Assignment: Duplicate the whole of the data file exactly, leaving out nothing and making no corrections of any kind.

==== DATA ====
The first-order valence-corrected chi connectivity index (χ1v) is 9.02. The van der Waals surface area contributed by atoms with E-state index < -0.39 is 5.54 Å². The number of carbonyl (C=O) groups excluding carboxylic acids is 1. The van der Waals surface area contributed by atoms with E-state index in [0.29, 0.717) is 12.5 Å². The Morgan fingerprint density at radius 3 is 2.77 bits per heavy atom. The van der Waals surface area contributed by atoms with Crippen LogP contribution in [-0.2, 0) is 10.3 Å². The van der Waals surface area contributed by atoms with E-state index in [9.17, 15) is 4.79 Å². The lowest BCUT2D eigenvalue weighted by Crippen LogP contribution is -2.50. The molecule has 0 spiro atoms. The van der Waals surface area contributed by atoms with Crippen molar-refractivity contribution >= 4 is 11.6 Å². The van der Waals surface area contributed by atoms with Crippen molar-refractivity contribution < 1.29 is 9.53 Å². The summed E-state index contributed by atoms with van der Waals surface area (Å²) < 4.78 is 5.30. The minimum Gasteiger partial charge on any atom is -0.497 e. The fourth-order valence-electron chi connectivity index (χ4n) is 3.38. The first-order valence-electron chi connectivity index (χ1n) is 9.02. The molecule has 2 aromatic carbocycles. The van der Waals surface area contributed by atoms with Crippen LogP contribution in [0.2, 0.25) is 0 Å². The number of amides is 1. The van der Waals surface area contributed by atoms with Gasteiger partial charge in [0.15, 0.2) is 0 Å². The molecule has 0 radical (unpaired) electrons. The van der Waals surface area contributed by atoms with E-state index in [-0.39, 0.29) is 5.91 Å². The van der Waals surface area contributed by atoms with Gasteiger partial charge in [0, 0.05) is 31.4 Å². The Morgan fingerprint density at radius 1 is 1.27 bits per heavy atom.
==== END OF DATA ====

The first-order valence-corrected chi connectivity index (χ1v) is 9.02. The van der Waals surface area contributed by atoms with E-state index < -0.39 is 5.54 Å². The number of carbonyl (C=O) groups excluding carboxylic acids is 1. The van der Waals surface area contributed by atoms with E-state index in [0.29, 0.717) is 12.5 Å². The Morgan fingerprint density at radius 3 is 2.77 bits per heavy atom. The van der Waals surface area contributed by atoms with Crippen LogP contribution in [-0.2, 0) is 10.3 Å². The van der Waals surface area contributed by atoms with E-state index in [9.17, 15) is 4.79 Å². The lowest BCUT2D eigenvalue weighted by Crippen LogP contribution is -2.50. The molecule has 0 spiro atoms. The van der Waals surface area contributed by atoms with Crippen molar-refractivity contribution >= 4 is 11.6 Å². The van der Waals surface area contributed by atoms with Crippen molar-refractivity contribution < 1.29 is 9.53 Å². The summed E-state index contributed by atoms with van der Waals surface area (Å²) < 4.78 is 5.30. The minimum Gasteiger partial charge on any atom is -0.497 e. The fourth-order valence-electron chi connectivity index (χ4n) is 3.38. The first-order valence-electron chi connectivity index (χ1n) is 9.02. The molecule has 2 aromatic carbocycles. The van der Waals surface area contributed by atoms with Crippen LogP contribution in [0.2, 0.25) is 0 Å². The number of amides is 1. The van der Waals surface area contributed by atoms with Gasteiger partial charge in [0.15, 0.2) is 0 Å². The molecule has 0 radical (unpaired) electrons. The van der Waals surface area contributed by atoms with E-state index in [-0.39, 0.29) is 5.91 Å². The van der Waals surface area contributed by atoms with Gasteiger partial charge in [0, 0.05) is 31.4 Å². The Morgan fingerprint density at radius 1 is 1.27 bits per heavy atom.